The proposal, as detailed in documents provided to TechCrunch by Lyft, would have the companies contributing $20 million per year into a “hardship fund” that would be used to bail out taxi drivers who bought into the old system at great cost and are unlikely to recoup their investment.
But the money was contingent on New York dropping its proposed regulations that would limit the number of ride-hailing drivers in the city, which could cost the ridesharing companies more than $100 million.
The city rejected the offer immediately.
Earlier this year, new data revealed that Uber and Lyft are becoming more popular than yellow and green cabs in New York City.
Analysis of data from the Taxi and Limousine Commission from blogger Todd Schneider found that in February 2017, ride-hailing services made 65 percent more pickups than taxis did. And the two companies combined now make more pickups per month than taxis did in any month since the data began being analyzed in 2009.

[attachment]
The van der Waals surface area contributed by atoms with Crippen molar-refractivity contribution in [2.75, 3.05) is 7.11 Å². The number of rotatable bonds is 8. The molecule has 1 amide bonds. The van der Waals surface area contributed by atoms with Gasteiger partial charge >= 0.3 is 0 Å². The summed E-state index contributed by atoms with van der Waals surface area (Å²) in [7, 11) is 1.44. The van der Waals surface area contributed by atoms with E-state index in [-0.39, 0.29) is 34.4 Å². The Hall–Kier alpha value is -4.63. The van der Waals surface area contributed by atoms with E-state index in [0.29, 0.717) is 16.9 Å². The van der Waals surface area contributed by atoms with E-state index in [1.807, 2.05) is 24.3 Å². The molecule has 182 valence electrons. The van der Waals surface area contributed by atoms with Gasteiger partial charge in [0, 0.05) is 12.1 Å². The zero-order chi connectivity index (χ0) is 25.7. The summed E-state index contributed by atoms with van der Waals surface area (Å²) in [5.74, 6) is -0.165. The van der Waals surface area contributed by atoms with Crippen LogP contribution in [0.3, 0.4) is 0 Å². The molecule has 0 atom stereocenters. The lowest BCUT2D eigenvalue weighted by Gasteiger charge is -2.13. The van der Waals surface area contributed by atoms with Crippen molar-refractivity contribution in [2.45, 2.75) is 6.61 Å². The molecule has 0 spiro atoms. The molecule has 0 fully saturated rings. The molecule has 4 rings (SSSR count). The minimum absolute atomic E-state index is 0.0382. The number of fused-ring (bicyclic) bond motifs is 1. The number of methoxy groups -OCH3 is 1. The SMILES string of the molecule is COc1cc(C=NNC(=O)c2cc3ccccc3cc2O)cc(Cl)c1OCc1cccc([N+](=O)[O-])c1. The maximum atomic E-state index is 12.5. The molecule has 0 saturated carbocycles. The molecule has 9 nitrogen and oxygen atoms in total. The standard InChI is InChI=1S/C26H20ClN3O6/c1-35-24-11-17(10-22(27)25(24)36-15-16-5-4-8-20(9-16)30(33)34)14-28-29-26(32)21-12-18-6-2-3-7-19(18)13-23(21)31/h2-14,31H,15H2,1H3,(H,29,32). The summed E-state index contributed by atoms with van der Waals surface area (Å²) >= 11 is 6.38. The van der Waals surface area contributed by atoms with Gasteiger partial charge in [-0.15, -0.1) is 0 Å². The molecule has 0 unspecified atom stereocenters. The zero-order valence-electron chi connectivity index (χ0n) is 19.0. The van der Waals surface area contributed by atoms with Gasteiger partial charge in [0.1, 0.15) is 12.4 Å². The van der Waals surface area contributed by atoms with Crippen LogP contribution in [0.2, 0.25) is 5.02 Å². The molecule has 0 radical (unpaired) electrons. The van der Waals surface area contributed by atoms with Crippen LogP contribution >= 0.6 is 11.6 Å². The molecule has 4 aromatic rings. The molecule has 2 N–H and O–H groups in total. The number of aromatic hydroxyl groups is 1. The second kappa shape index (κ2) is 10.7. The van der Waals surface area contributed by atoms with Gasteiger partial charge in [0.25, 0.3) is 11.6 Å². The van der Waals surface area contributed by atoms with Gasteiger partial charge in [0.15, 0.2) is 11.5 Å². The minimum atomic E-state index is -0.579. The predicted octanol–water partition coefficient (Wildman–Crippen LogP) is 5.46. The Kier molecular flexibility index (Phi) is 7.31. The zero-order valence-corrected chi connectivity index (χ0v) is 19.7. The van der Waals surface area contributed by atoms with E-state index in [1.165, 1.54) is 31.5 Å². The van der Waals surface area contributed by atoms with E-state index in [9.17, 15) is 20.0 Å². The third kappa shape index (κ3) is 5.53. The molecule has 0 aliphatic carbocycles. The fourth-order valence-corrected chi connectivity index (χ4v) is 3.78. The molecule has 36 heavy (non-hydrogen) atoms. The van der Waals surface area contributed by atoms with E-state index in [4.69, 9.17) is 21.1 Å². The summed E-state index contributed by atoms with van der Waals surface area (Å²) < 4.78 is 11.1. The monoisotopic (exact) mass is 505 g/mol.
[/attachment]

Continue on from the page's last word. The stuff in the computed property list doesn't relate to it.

In addition, Uber is now bigger than yellow and green taxis combined.
“Over the past 4 years, ride-hailing apps have grown from 0 to 15 million trips per month, while taxi usage has only declined by around 5 million trips per month,” wrote Schneider.
The popularity of ridesharing services is only expected to grow, with both Uber and Lyft vying for customers, with Lyft’s revenue growth up 168 percent in the fourth quarter of 2017, while Uber’s increased by 61 percent.
In the meantime, taxi drivers are suffering. A mere four years ago, a medallion in New York City was a million dollar purchase — these days, they tend to run closer to $250,000. And, as Uber and Lyft have eaten up more and more of the market, drivers are defaulting on their debts.